This project was in the western part of the country. The goal was to help restore a former concentration camp. It was for two weeks and the workcamp was focused on the Czech German relation after the war till nowadays.
As I mentioned earlier, preparation is a key factor to a successful project. However, this time as it was a last-minute decision, there was no space for that. Fortunately, when I arrived at the place, I met the former campleader who was about to leave. He explained to me how the workcamp was working, introduced me to the volunteers and gave me key contacts. In other words, I received a proper handover, which helped me to step in comfortably as their new campleader.
Overall the project went smoothly. Sometimes it was a bit hard to fully feel like a campleader because the volunteers knew more about the place than I did. After all, they all have been living and working there for the past week. I was a bit worried about the free time activities, but fortunately this time the local partners were planning them.
And this time my biggest learning outcomes came from those planned activities. In every workcamp there is a part that we call the “study part”, in this part the volunteers and campleaders can learn about a specific topic or learn a new skill.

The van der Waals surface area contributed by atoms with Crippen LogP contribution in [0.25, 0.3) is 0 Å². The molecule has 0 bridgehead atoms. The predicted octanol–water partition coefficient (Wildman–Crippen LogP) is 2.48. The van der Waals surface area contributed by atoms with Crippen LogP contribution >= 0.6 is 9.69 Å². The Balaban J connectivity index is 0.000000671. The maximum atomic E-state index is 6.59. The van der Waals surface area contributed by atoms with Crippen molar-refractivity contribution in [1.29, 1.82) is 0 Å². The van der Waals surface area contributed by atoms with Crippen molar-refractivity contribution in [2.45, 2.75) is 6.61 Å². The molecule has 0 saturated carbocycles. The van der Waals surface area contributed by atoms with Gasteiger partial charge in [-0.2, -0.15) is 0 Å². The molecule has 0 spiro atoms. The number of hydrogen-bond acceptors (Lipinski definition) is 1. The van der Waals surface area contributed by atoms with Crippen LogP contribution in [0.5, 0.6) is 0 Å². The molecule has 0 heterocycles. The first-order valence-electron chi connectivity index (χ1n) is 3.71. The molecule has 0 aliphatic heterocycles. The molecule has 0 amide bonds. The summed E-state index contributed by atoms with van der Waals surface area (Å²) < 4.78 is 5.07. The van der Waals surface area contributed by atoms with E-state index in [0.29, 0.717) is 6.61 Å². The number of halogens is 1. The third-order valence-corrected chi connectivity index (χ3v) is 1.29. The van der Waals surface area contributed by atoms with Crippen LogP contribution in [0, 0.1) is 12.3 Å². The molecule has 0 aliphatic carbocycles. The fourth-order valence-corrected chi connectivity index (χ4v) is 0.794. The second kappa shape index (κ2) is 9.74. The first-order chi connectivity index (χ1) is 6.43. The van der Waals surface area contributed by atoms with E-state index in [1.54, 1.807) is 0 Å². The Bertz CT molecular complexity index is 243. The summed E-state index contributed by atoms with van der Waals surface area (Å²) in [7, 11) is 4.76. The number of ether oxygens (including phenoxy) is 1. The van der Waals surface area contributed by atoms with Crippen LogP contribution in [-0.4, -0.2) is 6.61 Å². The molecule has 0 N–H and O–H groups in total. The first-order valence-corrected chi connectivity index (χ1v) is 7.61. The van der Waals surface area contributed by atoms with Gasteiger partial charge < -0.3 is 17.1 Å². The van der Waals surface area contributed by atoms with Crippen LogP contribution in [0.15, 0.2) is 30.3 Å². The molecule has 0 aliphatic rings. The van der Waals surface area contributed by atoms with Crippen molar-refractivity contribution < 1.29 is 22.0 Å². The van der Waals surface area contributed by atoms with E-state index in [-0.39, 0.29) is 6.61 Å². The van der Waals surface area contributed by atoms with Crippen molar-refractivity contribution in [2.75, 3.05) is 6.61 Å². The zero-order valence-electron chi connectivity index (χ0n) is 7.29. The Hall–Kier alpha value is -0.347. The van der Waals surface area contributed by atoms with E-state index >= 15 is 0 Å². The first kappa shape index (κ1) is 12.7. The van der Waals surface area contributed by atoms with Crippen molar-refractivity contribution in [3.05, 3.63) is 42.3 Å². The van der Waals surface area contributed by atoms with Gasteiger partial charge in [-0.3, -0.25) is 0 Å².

As I mentioned before, in this project there was a focus on the relations between Germany and the Czech Republic. Before the workcamp my knowledge of this topic was close to none.
At each of my workcamps, I had at least one campfire, this time I was sitting next to the local partner. So we talked about this particular part of history. This makes me think that this is another big reason why I would recommend to anyone to attend at least one workcamp in their life because you always end up meeting incredible people with inspiring stories.
In addition to that, to educate the volunteers and me about this part of history and the development of those relationships in the future, to do so we would visit archives of the nearby city where we would get to know historical facts of this piece of history, as well as visiting German cities who were now having partnerships with cities who organised those deportations.
This reminded me of how a good option it is to get to know a new place by volunteering. Indeed, going out of the beaten path is an amazing opportunity to connect with a local community and meet interesting people along the way. It also helped me to know more about the country in which I was volunteering for quite a long time now.
I was now off to Belgium after leading three volunteering projects in Czechia for some well-deserved vacation. Thinking back about it I learned a lot about myself, and I will definitely remember this summer for the rest of my life. Before leaving you I’d like to share some words with you.
It’s up to us to make the world a better place and share love and kindness. For all the volunteers that I lead, I hope you will all go back to your home place and do the same thing with your family and friends.
And some of my personal wisdom: We will all end up in a box, so do not take life too seriously and spread the love around you.